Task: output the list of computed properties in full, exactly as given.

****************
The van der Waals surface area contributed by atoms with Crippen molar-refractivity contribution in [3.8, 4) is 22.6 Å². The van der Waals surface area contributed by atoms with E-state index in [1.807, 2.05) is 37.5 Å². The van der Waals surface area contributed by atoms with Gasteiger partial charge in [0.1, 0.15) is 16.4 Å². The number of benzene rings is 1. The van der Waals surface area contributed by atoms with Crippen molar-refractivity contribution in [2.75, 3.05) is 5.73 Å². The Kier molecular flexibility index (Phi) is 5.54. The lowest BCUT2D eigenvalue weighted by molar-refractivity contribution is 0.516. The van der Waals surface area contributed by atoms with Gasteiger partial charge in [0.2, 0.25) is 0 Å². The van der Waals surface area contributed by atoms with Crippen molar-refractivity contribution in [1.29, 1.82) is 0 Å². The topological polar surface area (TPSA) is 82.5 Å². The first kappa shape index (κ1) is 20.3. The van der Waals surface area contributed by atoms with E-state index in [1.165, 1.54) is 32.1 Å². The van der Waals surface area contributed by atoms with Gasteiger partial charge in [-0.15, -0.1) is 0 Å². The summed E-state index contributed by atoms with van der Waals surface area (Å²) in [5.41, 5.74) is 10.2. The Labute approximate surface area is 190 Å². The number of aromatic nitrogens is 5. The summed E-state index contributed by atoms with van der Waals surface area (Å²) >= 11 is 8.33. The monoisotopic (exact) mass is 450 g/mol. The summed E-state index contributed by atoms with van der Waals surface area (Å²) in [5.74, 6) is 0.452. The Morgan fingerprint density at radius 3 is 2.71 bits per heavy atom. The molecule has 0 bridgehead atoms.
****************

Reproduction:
The van der Waals surface area contributed by atoms with Crippen molar-refractivity contribution in [3.8, 4) is 22.6 Å². The van der Waals surface area contributed by atoms with E-state index in [1.807, 2.05) is 37.5 Å². The van der Waals surface area contributed by atoms with Gasteiger partial charge in [0.1, 0.15) is 16.4 Å². The number of benzene rings is 1. The van der Waals surface area contributed by atoms with Crippen molar-refractivity contribution in [2.75, 3.05) is 5.73 Å². The Kier molecular flexibility index (Phi) is 5.54. The lowest BCUT2D eigenvalue weighted by molar-refractivity contribution is 0.516. The van der Waals surface area contributed by atoms with Gasteiger partial charge in [0.2, 0.25) is 0 Å². The van der Waals surface area contributed by atoms with Crippen molar-refractivity contribution in [1.29, 1.82) is 0 Å². The topological polar surface area (TPSA) is 82.5 Å². The first kappa shape index (κ1) is 20.3. The van der Waals surface area contributed by atoms with E-state index in [1.165, 1.54) is 32.1 Å². The van der Waals surface area contributed by atoms with Gasteiger partial charge in [-0.15, -0.1) is 0 Å². The summed E-state index contributed by atoms with van der Waals surface area (Å²) in [5.41, 5.74) is 10.2. The Labute approximate surface area is 190 Å². The number of aromatic nitrogens is 5. The summed E-state index contributed by atoms with van der Waals surface area (Å²) >= 11 is 8.33. The monoisotopic (exact) mass is 450 g/mol. The summed E-state index contributed by atoms with van der Waals surface area (Å²) in [5.74, 6) is 0.452. The Morgan fingerprint density at radius 3 is 2.71 bits per heavy atom. The molecule has 0 bridgehead atoms.